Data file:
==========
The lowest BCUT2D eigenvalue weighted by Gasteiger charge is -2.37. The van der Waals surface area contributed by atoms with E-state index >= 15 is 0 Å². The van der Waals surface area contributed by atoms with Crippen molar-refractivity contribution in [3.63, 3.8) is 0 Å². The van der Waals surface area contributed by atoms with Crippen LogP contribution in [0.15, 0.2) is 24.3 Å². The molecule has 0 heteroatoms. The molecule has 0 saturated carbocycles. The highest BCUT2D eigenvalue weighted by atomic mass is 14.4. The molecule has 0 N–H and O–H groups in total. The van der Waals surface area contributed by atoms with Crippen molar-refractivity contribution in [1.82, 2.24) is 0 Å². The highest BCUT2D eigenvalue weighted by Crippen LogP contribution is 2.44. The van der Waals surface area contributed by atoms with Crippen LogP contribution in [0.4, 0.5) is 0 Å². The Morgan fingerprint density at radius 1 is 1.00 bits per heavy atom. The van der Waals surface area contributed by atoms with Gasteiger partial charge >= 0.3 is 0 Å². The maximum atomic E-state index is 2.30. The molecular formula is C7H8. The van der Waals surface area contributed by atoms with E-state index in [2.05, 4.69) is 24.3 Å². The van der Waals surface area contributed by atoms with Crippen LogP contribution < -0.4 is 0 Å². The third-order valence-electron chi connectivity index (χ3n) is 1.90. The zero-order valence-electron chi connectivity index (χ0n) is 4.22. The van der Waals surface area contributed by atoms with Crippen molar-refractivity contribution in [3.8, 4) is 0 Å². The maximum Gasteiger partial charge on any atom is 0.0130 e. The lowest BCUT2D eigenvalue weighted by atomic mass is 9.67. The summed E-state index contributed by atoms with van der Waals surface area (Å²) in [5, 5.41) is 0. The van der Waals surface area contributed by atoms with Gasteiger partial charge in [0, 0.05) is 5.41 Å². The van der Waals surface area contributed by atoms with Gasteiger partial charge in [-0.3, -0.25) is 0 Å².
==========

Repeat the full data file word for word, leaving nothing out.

The lowest BCUT2D eigenvalue weighted by Gasteiger charge is -2.37. The van der Waals surface area contributed by atoms with E-state index >= 15 is 0 Å². The van der Waals surface area contributed by atoms with Crippen molar-refractivity contribution in [3.63, 3.8) is 0 Å². The van der Waals surface area contributed by atoms with Crippen LogP contribution in [0.15, 0.2) is 24.3 Å². The molecule has 0 heteroatoms. The molecule has 0 saturated carbocycles. The highest BCUT2D eigenvalue weighted by atomic mass is 14.4. The molecule has 0 N–H and O–H groups in total. The van der Waals surface area contributed by atoms with Crippen molar-refractivity contribution in [1.82, 2.24) is 0 Å². The highest BCUT2D eigenvalue weighted by Crippen LogP contribution is 2.44. The van der Waals surface area contributed by atoms with Crippen LogP contribution in [0.4, 0.5) is 0 Å². The Morgan fingerprint density at radius 1 is 1.00 bits per heavy atom. The van der Waals surface area contributed by atoms with Gasteiger partial charge >= 0.3 is 0 Å². The maximum atomic E-state index is 2.30. The molecular formula is C7H8. The van der Waals surface area contributed by atoms with E-state index in [2.05, 4.69) is 24.3 Å². The van der Waals surface area contributed by atoms with Crippen LogP contribution < -0.4 is 0 Å². The third-order valence-electron chi connectivity index (χ3n) is 1.90. The zero-order valence-electron chi connectivity index (χ0n) is 4.22. The van der Waals surface area contributed by atoms with Crippen molar-refractivity contribution in [3.8, 4) is 0 Å². The maximum Gasteiger partial charge on any atom is 0.0130 e. The lowest BCUT2D eigenvalue weighted by atomic mass is 9.67. The summed E-state index contributed by atoms with van der Waals surface area (Å²) in [5, 5.41) is 0. The van der Waals surface area contributed by atoms with Gasteiger partial charge in [0, 0.05) is 5.41 Å². The van der Waals surface area contributed by atoms with Gasteiger partial charge in [-0.3, -0.25) is 0 Å².